## 1. Why is the concentration of solids and liquids considered constant?

The concentration of a substance refers to the amount of that substance present in a given volume or mass of another substance. In the case of solids and liquids, the molecules are packed tightly together and do not have the ability to move around freely. This means that their concentration remains constant because the amount of substance in a given volume or mass does not change.

## 2. Can the concentration of solids and liquids change?

In most cases, the concentration of solids and liquids remains constant. However, there are certain factors that can cause a change in concentration. For example, if a solid dissolves in a liquid, the concentration of that substance in the liquid will increase. Similarly, if a liquid evaporates, the concentration of that substance in the remaining liquid will increase.

## 3. Is the concentration of solids and liquids affected by temperature?

Temperature does not have a significant effect on the concentration of solids and liquids. While temperature can affect the solubility of a substance, it does not change the concentration of that substance in a given volume or mass. This is because the number of molecules in a substance remains constant, even if their movement may be affected by temperature.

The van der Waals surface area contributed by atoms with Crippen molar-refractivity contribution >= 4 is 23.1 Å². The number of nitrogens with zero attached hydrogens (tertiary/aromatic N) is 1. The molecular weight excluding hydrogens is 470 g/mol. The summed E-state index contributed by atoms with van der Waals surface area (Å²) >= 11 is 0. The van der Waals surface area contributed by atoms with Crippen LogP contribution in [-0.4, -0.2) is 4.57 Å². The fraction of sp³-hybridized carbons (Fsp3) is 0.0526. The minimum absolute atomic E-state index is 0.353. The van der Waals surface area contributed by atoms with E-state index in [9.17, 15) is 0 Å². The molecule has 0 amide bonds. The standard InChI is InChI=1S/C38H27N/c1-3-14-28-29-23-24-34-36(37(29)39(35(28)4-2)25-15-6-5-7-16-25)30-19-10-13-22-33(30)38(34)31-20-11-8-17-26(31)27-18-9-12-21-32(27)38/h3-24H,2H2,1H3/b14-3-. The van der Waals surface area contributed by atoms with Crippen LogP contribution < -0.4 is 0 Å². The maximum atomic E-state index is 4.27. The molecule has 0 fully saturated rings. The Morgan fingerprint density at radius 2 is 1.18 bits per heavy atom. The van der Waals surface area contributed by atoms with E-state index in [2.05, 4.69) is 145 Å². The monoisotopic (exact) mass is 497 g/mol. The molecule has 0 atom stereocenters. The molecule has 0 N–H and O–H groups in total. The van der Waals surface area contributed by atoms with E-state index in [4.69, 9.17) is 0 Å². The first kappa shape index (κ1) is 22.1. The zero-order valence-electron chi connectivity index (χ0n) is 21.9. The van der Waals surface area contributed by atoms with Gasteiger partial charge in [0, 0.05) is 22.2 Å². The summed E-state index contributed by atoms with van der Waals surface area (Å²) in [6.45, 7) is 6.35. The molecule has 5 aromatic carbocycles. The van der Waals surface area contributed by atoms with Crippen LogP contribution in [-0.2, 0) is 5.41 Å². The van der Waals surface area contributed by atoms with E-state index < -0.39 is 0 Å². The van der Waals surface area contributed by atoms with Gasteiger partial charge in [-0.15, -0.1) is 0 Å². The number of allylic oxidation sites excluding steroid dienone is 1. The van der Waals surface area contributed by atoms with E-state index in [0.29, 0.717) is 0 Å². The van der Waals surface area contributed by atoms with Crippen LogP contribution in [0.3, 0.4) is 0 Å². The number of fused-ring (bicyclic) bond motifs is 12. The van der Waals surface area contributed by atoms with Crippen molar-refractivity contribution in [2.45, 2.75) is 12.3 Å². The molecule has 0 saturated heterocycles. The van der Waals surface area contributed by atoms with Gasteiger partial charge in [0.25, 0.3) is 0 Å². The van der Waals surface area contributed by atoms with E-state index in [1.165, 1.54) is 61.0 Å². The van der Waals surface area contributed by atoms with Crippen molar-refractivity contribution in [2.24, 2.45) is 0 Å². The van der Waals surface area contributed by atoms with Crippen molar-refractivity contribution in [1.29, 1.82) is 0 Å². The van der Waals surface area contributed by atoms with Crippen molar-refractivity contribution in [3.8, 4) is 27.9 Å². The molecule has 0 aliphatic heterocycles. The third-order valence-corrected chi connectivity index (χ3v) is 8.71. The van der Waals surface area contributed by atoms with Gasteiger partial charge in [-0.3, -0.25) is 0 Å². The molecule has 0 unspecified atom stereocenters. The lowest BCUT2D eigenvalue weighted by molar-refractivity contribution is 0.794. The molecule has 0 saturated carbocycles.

## 4. How is the concentration of solids and liquids measured?

The concentration of solids and liquids can be measured in various ways, depending on the substance and the situation. In general, it is measured in terms of mass per unit volume (e.g. grams per liter) or moles per unit volume (e.g. moles per liter). Other units of measurement include weight percentage, volume percentage, and parts per million (ppm). The appropriate unit of measurement will depend on the specific substance and the purpose of the measurement.

## 5. Why is it important to understand the constant concentration of solids and liquids?

Understanding the constant concentration of solids and liquids is important in many scientific and industrial applications. For example, it is crucial in chemistry and biology for accurately measuring and controlling reactions. In industrial processes, it is important for maintaining consistency and quality of products. Additionally, understanding the constant concentration of substances can help with predicting and monitoring changes in the environment, such as water pollution levels.